MQTT and the world of internet of things (IoT)

Written by The CloudMQTT Team

MQTT is a publish/subscribe protocol used by IoT devices to communicate with each other. Other alternatives to MQTT include XMPP and AMQP, but the main reason for MQTT’s popularity is that it is lightweight yet it also has robust bandwidth efficiency. The protocol is capable of transmitting data accurately under a low-bandwidth network.

IBM released the MQTT protocol in 1999 to communicate between IoT devices without an active internet connection. This article covers vital details related to MQTT including its uses, advantages, and several reasons for its popularity.

Also included are some interesting MQTT-based IoT projects. Beginners that are eager to get started with some cool and exciting IoT projects will definitely find them inspirational. Though MQTT holds several benefits, it still has some issues, and this article also offers a brief look at what to avoid and adjust.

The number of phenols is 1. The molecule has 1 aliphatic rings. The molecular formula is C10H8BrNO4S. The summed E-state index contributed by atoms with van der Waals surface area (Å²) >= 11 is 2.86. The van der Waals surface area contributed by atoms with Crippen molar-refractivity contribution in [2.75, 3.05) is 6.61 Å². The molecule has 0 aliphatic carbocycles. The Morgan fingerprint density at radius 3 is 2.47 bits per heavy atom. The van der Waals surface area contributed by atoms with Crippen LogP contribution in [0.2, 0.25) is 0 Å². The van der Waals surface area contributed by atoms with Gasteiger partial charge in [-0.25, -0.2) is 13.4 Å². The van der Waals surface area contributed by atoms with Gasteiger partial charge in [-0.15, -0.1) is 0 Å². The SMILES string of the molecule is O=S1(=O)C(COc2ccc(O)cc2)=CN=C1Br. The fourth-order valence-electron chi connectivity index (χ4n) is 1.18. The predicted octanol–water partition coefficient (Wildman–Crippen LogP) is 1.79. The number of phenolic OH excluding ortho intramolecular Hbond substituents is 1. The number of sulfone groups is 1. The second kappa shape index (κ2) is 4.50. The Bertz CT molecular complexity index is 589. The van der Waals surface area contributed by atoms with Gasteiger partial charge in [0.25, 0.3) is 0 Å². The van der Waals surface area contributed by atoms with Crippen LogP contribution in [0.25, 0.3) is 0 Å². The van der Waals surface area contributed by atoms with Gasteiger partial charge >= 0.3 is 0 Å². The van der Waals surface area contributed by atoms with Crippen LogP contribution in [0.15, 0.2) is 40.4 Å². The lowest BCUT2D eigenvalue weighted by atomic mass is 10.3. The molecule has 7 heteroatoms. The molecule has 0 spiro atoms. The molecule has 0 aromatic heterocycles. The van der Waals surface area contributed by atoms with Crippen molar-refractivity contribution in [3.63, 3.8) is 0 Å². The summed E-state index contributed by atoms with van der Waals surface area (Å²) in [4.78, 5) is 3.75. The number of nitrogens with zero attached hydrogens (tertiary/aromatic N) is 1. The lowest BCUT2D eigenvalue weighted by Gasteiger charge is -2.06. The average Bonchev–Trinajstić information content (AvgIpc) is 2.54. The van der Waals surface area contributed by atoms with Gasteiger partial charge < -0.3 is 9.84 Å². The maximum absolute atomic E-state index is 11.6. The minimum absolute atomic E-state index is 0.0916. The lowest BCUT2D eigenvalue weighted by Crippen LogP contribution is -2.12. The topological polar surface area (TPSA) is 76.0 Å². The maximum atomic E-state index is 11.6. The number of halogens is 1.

What is MQTT?

MQTT is short for “Message Queuing Telemetry Transport," which operates on restricted low bandwidth networks and those with high latency. Such features make it suited to be used for M2M (machine-to-machine) communication, hence the wide use of MQTT in IoT. MQTT runs on TCP/IP, and any ordered, bi-directional, lossless connections can support it. Any data sent over the network through the MQTT protocol is application-specific.

In asynchronous communication, the sender doesn’t have to wait for the response from the receiver, so it can continue to send as much data as it wants. This is a huge benefit to IoT devices, let’s explore how.